Sigh No More, Ladies

May 20, 2010 at 1:35 am (Film Adaptations, Much Ado About Nothing, Shakespeare's Plays) (, , , , , , )

Sigh no more, ladies, sigh no more,
Men were deceivers ever,
One foot in sea, and one on shore,
To one thing constant never.
Then sigh not so, but let them go,
And be you blithe and bonny,
Converting all your sounds of woe
Into hey nonny nonny.

These lines from Balthasar’s song in Much Ado About Nothing have always cracked me up. Kenneth Branagh’s wonderful 1993 film adaptation begins with Beatrice (played by Emma Thompson) reading these lines to her picnicking friends on a sun-drenched Tuscan hillside. Why can’t I be there? After several chilly, rainy spring days here, there is nothing much that looks better than drinking wine on a sunny Tuscan hill while listening to someone read silly poetry. Yes, please.

I have to make do with living vicariously through film. It’s okay. This film is so much fun. It’s light, it’s playful, it’s full of wit and charm. I love this movie. The backdrop is no small part of the charm here… seriously beautiful landscape in every direction. Fantastic gardens and a wonderful Italian villa—the perfect locale for flirtations and intrigue. Why can’t I live there?

It’s beautifully acted, for the most part. There’s witty chemistry between Beatrice and Benedick (Thompson and Branagh were married at the time this movie was filmed). Hero (Kate Beckinsale) and Claudio (Robert Sean Leonard) are a sweet young couple. Denzel Washington is good as Don Pedro. I also enjoy the small, but pivotal, part of Margaret (played by Imelda Staunton, who keeps showing up in great roles in these films… the nurse in Shakespeare in Love, Polly in Shakespeare Retold’s A Midsummer Night’s Dream). I also enjoy glimpses of Emma Thompson’s future face (her mother Phyllida Law plays the small part of Ursula, and I think the two look exactly alike).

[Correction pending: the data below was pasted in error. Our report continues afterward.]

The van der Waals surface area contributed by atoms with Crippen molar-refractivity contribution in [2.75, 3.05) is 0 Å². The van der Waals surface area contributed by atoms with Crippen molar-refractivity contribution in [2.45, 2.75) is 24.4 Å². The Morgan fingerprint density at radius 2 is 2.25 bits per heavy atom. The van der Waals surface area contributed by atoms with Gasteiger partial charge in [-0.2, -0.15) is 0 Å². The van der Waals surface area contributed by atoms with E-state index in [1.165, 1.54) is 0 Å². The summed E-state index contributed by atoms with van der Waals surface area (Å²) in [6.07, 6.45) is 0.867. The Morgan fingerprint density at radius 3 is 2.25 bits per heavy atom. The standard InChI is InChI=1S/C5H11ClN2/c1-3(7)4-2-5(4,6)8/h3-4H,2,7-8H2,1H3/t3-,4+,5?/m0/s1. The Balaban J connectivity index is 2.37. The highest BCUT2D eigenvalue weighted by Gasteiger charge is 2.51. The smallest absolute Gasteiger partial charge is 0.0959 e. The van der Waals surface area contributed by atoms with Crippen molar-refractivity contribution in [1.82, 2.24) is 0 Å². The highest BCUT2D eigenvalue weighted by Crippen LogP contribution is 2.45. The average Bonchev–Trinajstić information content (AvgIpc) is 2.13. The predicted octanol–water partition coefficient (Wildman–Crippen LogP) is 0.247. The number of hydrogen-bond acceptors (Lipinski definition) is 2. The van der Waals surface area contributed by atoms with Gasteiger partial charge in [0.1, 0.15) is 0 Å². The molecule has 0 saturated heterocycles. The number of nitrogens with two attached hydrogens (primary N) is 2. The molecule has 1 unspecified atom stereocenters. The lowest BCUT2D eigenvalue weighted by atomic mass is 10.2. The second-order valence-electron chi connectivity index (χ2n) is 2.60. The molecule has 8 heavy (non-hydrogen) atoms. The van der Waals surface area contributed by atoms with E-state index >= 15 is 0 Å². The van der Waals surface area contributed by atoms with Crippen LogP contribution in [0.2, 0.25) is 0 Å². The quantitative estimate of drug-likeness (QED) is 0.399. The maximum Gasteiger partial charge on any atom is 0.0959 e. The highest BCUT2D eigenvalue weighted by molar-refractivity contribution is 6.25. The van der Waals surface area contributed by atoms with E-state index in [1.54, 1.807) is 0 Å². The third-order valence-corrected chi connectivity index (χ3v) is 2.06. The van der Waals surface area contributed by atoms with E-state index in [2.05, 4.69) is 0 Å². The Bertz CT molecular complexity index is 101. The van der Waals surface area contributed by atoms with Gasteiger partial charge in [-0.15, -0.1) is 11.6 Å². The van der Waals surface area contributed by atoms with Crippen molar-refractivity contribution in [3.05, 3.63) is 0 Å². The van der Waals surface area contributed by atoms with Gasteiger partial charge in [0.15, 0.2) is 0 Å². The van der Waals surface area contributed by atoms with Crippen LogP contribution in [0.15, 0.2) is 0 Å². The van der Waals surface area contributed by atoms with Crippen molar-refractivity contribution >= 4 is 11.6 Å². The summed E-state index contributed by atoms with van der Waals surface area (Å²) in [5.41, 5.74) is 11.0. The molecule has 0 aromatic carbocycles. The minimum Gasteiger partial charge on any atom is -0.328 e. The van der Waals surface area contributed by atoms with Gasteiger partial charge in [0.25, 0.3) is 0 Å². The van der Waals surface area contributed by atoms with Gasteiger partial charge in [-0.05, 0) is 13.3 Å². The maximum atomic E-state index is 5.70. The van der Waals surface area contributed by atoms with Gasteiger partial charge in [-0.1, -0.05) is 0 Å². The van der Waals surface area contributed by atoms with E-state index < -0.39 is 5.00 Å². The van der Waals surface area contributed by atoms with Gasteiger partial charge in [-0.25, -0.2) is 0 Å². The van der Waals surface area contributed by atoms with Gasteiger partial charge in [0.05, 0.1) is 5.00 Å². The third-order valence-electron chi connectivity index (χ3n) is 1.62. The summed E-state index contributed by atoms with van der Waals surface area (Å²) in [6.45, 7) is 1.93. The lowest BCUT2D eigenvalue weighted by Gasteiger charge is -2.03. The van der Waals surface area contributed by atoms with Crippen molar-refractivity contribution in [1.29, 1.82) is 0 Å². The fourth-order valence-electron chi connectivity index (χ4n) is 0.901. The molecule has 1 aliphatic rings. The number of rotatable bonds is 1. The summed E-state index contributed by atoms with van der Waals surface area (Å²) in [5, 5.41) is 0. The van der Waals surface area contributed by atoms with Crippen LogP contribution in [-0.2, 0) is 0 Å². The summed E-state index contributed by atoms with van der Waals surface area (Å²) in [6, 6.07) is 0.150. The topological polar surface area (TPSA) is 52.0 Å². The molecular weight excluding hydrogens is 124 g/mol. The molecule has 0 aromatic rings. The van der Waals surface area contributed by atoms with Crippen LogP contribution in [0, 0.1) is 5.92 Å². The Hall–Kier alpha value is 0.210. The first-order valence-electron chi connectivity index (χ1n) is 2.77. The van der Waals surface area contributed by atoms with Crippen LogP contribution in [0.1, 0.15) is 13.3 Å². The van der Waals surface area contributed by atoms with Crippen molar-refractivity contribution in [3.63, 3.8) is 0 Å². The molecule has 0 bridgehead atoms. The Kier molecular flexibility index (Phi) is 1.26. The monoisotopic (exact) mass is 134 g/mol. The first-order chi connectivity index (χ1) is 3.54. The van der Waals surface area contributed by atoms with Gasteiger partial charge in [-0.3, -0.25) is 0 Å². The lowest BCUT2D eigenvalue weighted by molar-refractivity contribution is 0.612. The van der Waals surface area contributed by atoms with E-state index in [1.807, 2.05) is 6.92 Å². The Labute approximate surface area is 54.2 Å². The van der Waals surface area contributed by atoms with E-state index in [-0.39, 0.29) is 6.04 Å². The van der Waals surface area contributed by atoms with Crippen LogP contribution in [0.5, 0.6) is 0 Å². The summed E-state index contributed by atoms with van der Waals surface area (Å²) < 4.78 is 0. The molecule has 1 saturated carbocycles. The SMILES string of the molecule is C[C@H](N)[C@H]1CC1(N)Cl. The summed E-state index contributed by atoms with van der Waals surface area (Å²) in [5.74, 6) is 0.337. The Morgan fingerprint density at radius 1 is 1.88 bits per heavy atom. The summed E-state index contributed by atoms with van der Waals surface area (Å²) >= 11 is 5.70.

I’m not a fan of Michael Keaton’s weird Dogberry character. He’s so gross. Funny, yes, with the silly mannerisms and pretend horses clopping away. But he’s too over the top for me. I also dislike Don John, as played by Keanu Reeves, but that’s my personal issue; Reeves is permanently typecast in my mind as Ted on an Excellent Adventure. He always seems uncomfortable with his lines and well, unable to act. It’s just my personal issue with him.

You know what really surprises me? This film received no Oscar nominations and very few awards of any kind (nominated for a Golden Globe… oh and Reeves was nominated for a Razzie for Worst Supporting Actor—I guess I’m not alone!). It’s too bad it was overlooked for awards; I think it’s really well done.

Romeo and Juliet and A Midsummer Night’s Dream provided me with many film adaptations, but I’m afraid the pickins are getting slimmer as I move through the reading list. I have only a handful of film versions of Much Ado About Nothing to watch. Actually, two versions I’d really like to see seem to be unavailable. If anyone knows how to get the original (maybe unreleased?) BBC version with Michael York as Benedick, I would love to see that. Ditto Zeffirelli’s version with Maggie Smith as Beatrice?

I plan to watch Branagh’s version again after I read the text. Of course, it has nothing to do with wanting to look at the Tuscan countryside some more. Why can’t I be there?

© All Content, Copyright 2010 by Blog Author, Or What You Will. All Rights Reserved.

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  1. Tue Sorensen said,

    No, indeed you are not alone in disliking Reeves as Don John! Almost everyone who comments on this movie mention him as the one major low-point of the movie! 🙂 I’m not much bothered by him, myself; I think the character is supposed to be stiff as a board – it’s all part of Branagh’s perfect vision for this perfect version.